Published on February 9, 2008
General Saprang Kalayamitr on Tuesday attributed the recent corruption scandal to betrayal by "beloved" friends and insisted that he loved the country far too much to cheat.
"Throughout the 38 years of my service, I have honoured two things, the nation and the monarchy," Saprang said in an interview, admitting that despite his abilities in the combat zone, he knew nothing about politics.
On Monday Saprang threatened to sue the Manager Group for defamation stemming from a front-page report accusing him of corruption and poor performance as chairman of the Telephone Organisation of Thailand (TOT) and Airports of Thailand (AOT). He plans to demand Bt100 million in damages for an attack on his character in the weekend edition of the Manager newspaper, which was founded by anti-Thaksin campaigner Sondhi Limthong-kul.
Saprang insisted that he would fight this case to the end, adding emotionally that that he was ready to call on influential people and tell them how bad his fair-weather friends were. "I will tell them that if they think I'm a man of ethics with good intentions towards the country they will understand and cut ties with the bad guys."
With his military background, Saprang has been considered far too audacious by the press, particularly during his term as chairman of TOT and AOT. Saprang said he did not mind the negative criticism but insisted that he did not have any ill intentions.
He explained that all the rumours had originated from "crooked friends" and by the time he realised the damage they had done it had been too late. However, he declined to name these so-called friends, just saying that he had met an old friend from the Armed Forces' Preparatory School when he became a member of the Council for National Security. Believing that this friend shared his philosophy on protecting the country, he welcomed the man into his circle, only to find out that this "friend" was involved with spurious projects concerning TOT and AOT.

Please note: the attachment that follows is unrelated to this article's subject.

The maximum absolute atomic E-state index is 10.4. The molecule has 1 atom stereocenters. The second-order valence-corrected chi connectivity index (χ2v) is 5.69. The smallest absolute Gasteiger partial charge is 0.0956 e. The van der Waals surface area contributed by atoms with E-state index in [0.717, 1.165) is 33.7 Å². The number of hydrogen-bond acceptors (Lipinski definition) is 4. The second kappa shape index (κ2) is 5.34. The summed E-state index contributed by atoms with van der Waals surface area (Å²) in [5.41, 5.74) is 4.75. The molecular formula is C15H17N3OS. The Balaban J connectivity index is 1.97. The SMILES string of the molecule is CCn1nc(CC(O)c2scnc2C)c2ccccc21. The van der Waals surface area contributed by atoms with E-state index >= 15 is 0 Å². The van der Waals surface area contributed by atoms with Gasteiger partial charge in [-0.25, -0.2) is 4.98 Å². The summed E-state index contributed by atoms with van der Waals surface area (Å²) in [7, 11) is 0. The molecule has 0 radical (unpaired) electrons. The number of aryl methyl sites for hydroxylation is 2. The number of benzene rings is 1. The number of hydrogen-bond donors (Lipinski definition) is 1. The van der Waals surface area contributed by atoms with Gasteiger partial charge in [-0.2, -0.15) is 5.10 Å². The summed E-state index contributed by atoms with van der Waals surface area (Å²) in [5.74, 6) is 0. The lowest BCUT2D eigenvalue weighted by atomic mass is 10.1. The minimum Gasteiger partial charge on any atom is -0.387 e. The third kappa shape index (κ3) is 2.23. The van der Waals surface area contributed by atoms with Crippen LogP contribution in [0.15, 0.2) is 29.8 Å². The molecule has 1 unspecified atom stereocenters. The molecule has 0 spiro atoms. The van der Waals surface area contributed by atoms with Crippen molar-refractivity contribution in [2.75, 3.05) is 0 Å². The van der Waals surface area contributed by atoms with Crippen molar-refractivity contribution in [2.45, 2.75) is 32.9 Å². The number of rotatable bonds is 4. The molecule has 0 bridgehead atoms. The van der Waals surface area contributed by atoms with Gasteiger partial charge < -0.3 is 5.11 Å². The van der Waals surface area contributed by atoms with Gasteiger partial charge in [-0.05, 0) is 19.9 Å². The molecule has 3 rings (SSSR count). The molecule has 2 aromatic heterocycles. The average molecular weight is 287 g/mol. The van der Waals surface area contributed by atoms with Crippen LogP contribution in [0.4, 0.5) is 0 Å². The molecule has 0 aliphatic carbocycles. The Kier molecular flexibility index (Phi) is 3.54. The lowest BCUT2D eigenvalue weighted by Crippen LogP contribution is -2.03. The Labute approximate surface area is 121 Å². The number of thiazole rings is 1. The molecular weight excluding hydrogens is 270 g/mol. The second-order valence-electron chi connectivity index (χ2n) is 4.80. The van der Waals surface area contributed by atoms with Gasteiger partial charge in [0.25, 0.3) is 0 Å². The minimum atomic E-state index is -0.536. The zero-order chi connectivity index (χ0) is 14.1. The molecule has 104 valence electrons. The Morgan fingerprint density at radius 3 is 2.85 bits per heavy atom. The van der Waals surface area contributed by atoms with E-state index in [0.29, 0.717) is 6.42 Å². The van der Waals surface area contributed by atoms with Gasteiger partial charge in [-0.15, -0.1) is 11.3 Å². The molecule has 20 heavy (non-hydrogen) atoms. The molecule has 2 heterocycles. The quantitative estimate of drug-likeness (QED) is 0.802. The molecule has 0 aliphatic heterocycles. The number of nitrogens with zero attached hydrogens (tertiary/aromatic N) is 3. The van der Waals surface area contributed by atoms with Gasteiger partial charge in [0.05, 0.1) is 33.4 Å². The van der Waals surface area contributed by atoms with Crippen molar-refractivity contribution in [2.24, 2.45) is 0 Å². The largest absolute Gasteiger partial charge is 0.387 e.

"I learned about this when a respected person called to say this guy was not as good as I thought and that he was involved in shady deals. I was shocked. I thought he was doing things for the country. I called him in to talk with the [two state enterprises'] boards, and then I told him to leave," Saprang said.
He added that this friend had negotiated "tea money" from King Power International in exchange for settling a dispute with AOT and had also forged a partnership with some former TOT staff members to get bribes from telecom companies.
Aside from the ex-military friend, Saprang said he had been treated badly by another fair-weather friend.
When asked if he would sort things out with these friends, Saprang said: "Never! I was stupid to listen to the bastards."
After spending a year at TOT and AOT, the general admitted that he had been more comfortable at TOT because it was not involved with politics and its projects were on a smaller scale. This explains why there is little progress at AOT, he said.
Saprang also showed no fear of possible revenge from those who suffered from the 2006 coup. "If I had been afraid, I would not have done it."
He added that he did not expect to be given any position on the boards of state enterprises under this government, adding that he was not keen on business and that he only had a stake in a Vietnamese restaurant.
Saprang said that he had thought about quitting three times, the last time being in October. He insisted that it had had nothing to do with the appointment of General Anu-pong Paochinda as Army chief and that he had changed his mind because someone had told him to stay on.
When asked if he would stop using the word "warrior" in his speeches, he responded: "I am a warrior, and I will use it. How could I say anything else?"
He did not acknowledge that the repeated use of this word would make it meaningless and put his image across as brash. Instead, he said that he would not soften up. "I don't care about my image. I know who I am, and I don't mind if nobody else knows it."
After a year as member of the CNS, Saprang said, the issue bored him, but he declined to go into detail. The general, who regularly reads the Tripitaka during his free time, plans to spend his retirement on works of charity and having his biography written.